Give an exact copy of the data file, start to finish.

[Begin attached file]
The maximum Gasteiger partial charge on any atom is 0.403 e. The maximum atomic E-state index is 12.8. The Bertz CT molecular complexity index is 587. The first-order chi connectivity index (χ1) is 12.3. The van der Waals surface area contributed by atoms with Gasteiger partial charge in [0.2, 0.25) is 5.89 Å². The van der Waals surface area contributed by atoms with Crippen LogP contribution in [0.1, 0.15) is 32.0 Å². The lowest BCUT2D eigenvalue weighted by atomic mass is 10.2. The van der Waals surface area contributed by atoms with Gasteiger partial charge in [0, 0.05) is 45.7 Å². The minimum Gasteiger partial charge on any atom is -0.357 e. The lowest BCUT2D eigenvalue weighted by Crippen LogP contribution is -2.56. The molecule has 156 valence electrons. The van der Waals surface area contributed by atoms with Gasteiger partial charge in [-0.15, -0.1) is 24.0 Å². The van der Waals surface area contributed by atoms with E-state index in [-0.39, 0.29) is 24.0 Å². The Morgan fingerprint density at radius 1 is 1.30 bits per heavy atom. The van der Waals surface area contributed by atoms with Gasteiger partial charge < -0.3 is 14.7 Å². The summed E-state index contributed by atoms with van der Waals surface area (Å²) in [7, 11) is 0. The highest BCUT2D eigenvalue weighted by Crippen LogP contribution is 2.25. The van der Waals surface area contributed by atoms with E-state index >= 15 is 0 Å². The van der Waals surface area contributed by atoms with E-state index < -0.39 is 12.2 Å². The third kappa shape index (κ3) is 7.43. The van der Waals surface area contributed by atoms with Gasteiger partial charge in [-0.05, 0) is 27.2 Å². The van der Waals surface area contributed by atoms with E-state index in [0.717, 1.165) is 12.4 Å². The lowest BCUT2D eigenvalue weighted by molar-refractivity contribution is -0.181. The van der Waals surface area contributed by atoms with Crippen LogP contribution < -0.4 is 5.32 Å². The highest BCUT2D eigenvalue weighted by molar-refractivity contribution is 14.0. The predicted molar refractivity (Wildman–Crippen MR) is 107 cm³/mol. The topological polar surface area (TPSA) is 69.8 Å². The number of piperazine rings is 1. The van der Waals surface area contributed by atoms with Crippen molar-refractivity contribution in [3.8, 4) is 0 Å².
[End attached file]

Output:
The maximum Gasteiger partial charge on any atom is 0.403 e. The maximum atomic E-state index is 12.8. The Bertz CT molecular complexity index is 587. The first-order chi connectivity index (χ1) is 12.3. The van der Waals surface area contributed by atoms with Gasteiger partial charge in [0.2, 0.25) is 5.89 Å². The van der Waals surface area contributed by atoms with Crippen LogP contribution in [0.1, 0.15) is 32.0 Å². The lowest BCUT2D eigenvalue weighted by atomic mass is 10.2. The van der Waals surface area contributed by atoms with Gasteiger partial charge in [0, 0.05) is 45.7 Å². The minimum Gasteiger partial charge on any atom is -0.357 e. The lowest BCUT2D eigenvalue weighted by Crippen LogP contribution is -2.56. The molecule has 156 valence electrons. The van der Waals surface area contributed by atoms with Gasteiger partial charge in [-0.15, -0.1) is 24.0 Å². The van der Waals surface area contributed by atoms with E-state index in [-0.39, 0.29) is 24.0 Å². The Morgan fingerprint density at radius 1 is 1.30 bits per heavy atom. The van der Waals surface area contributed by atoms with Gasteiger partial charge < -0.3 is 14.7 Å². The summed E-state index contributed by atoms with van der Waals surface area (Å²) in [7, 11) is 0. The highest BCUT2D eigenvalue weighted by Crippen LogP contribution is 2.25. The van der Waals surface area contributed by atoms with E-state index >= 15 is 0 Å². The van der Waals surface area contributed by atoms with E-state index < -0.39 is 12.2 Å². The third kappa shape index (κ3) is 7.43. The van der Waals surface area contributed by atoms with Gasteiger partial charge in [-0.05, 0) is 27.2 Å². The van der Waals surface area contributed by atoms with E-state index in [0.717, 1.165) is 12.4 Å². The lowest BCUT2D eigenvalue weighted by molar-refractivity contribution is -0.181. The van der Waals surface area contributed by atoms with Crippen LogP contribution < -0.4 is 5.32 Å². The highest BCUT2D eigenvalue weighted by molar-refractivity contribution is 14.0. The predicted molar refractivity (Wildman–Crippen MR) is 107 cm³/mol. The topological polar surface area (TPSA) is 69.8 Å². The number of piperazine rings is 1. The van der Waals surface area contributed by atoms with Crippen molar-refractivity contribution in [3.8, 4) is 0 Å².